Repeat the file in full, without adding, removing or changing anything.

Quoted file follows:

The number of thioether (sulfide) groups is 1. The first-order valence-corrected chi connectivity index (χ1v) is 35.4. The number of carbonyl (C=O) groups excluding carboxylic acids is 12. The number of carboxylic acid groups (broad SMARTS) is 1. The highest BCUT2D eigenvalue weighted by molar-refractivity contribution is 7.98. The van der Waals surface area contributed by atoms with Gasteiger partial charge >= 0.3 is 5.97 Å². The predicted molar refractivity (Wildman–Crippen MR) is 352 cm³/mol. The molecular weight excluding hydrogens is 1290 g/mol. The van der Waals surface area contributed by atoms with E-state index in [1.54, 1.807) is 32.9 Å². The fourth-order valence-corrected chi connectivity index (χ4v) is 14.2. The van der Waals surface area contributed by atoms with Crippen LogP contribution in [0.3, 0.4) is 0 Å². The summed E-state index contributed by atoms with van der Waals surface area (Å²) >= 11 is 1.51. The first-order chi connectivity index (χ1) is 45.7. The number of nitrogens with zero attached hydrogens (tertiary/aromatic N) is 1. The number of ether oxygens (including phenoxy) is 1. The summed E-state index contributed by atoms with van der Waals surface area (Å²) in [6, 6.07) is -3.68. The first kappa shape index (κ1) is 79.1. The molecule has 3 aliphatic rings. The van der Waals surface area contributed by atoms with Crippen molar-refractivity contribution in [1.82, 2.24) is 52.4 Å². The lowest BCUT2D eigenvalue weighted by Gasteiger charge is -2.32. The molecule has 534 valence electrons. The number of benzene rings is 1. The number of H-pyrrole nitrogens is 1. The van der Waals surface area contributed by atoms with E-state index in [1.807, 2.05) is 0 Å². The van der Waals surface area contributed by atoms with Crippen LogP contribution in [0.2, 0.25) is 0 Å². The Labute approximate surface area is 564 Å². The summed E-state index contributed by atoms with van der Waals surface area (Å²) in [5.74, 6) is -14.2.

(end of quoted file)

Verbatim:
The number of thioether (sulfide) groups is 1. The first-order valence-corrected chi connectivity index (χ1v) is 35.4. The number of carbonyl (C=O) groups excluding carboxylic acids is 12. The number of carboxylic acid groups (broad SMARTS) is 1. The highest BCUT2D eigenvalue weighted by molar-refractivity contribution is 7.98. The van der Waals surface area contributed by atoms with Gasteiger partial charge >= 0.3 is 5.97 Å². The predicted molar refractivity (Wildman–Crippen MR) is 352 cm³/mol. The molecular weight excluding hydrogens is 1290 g/mol. The van der Waals surface area contributed by atoms with E-state index in [1.54, 1.807) is 32.9 Å². The fourth-order valence-corrected chi connectivity index (χ4v) is 14.2. The van der Waals surface area contributed by atoms with Crippen LogP contribution in [0.3, 0.4) is 0 Å². The summed E-state index contributed by atoms with van der Waals surface area (Å²) >= 11 is 1.51. The first-order chi connectivity index (χ1) is 45.7. The number of nitrogens with zero attached hydrogens (tertiary/aromatic N) is 1. The number of ether oxygens (including phenoxy) is 1. The summed E-state index contributed by atoms with van der Waals surface area (Å²) in [6, 6.07) is -3.68. The first kappa shape index (κ1) is 79.1. The molecule has 3 aliphatic rings. The van der Waals surface area contributed by atoms with Crippen molar-refractivity contribution in [1.82, 2.24) is 52.4 Å². The lowest BCUT2D eigenvalue weighted by Gasteiger charge is -2.32. The molecule has 534 valence electrons. The number of benzene rings is 1. The number of H-pyrrole nitrogens is 1. The van der Waals surface area contributed by atoms with E-state index in [1.807, 2.05) is 0 Å². The van der Waals surface area contributed by atoms with Crippen LogP contribution in [0.2, 0.25) is 0 Å². The Labute approximate surface area is 564 Å². The summed E-state index contributed by atoms with van der Waals surface area (Å²) in [5.74, 6) is -14.2.